Tim Armitt, Managing Director at Lyndon, explains why it’s more important than ever for designers to create environments that are conducive to good health and wellbeing.
Health and wellbeing are hot topics across all walks of life. From the food we eat to daily mindfulness, meditation and yoga practices, it seems like everyone is hitched to the wagon of good health. The interior design sector is no different.
The quality of indoor environments can have an enormous impact on our health and wellbeing; affecting our mood, energy levels, concentration, productivity and ability to relax. Given that we spend an estimated 90% of our lives indoors, it’s vital that our interiors are designed to inspire good health.
In addition to lighting, acoustics, air quality and furniture, soft seating plays a key role in maintaining good health. Once specified purely for visual aesthetics and comfort, it’s now central to a design scheme based on the added value it can bring in terms of functionality, relaxation and wellbeing. Take the workplace, for example.
Cleverly designed and properly managed workplaces now play a beneficial role in promoting employee wellbeing. Today, it’s all about creating environments that foster creativity, collaboration, innovation, calm and thoughtfulness.
For instance, when we are able to choose the right kind of space or ‘Habitat’ for the work we do, we have a greater sense of control that helps us feel more empowered, engaged, less stressed, and overall much happier. By furnishing separate spaces with flexible, ergonomic and comfortable soft seating, not only do productivity levels soar, it further benefits our wellbeing, too.
Whether soft seating is used to furnish informal collaborative spaces, to create quiet areas for focus, concentration and headspace, or to make visitors and customers feel at ease in receptions and welcome spaces, it bridges the gap between formal and informal settings. It also offers respite from desks and the opportunity to relieve muscle fatigue, eyestrain and to restore our levels of concentration.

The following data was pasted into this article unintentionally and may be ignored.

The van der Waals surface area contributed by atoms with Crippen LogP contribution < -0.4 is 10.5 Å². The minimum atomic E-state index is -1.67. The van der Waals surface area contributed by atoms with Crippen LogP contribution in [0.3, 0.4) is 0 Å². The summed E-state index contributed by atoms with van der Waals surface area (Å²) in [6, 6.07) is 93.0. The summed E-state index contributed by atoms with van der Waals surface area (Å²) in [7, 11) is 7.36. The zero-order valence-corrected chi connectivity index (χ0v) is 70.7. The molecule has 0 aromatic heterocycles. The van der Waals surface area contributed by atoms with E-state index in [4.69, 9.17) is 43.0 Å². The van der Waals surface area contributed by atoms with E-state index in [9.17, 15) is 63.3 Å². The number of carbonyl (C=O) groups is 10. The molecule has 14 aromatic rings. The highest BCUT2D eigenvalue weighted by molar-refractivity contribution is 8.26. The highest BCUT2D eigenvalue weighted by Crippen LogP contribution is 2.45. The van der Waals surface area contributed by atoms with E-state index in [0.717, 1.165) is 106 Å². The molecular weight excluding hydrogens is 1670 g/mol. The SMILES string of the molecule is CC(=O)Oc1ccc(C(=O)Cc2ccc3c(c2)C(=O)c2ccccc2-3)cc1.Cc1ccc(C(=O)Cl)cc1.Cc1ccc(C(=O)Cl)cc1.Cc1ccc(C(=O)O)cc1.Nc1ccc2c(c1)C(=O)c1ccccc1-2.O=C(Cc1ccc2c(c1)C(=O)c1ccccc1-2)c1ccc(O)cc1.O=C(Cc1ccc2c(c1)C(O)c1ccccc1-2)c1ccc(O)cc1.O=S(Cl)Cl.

Most popular specifications in the workplace include modular soft seating that can accommodate large groups of people, together with privacy booths and meeting booths that can be used for collaboration, breakout and informal gatherings. Bespoke booths are also a popular addition to corporate work cafés. Upholstered seating that features integral charging points for mobiles and laptops are now sought after as they facilitate convenience and connectivity for the user; enabling them to perform their tasks when and where they want.
Similar changes can be seen in the hotel sector where establishments have had to reinvent their communal spaces and lobbies to accommodate a range of activities.
No longer just centred around relaxation and play, they now cater for work activities too in order to keep corporate guests happy and productive. Now, it’s common to find informal meeting booths and freestanding telephone booths dotted around communal spaces.
Whilst soft seating has to be comfortable, the ergonomics are also crucial to our health, especially in the workplace where we tend to spend a large proportion of the day seated. All bodies are different and what works for one person may not work for another.
However, great steps have been taken to ensure that soft seating now strikes a balance between relaxation, comfort and postural support. Whilst the use of lumbar cushions provide a visual aesthetic as well as added support, it’s the hidden details such as the quality of the timber frame and the suspension that are just as important.
Today, it’s crucial that each interior space is tailored to meet its intended purpose in order to inspire the good health and wellbeing of its occupants. At the end of the day, the greatest wealth we will ever have is good health.
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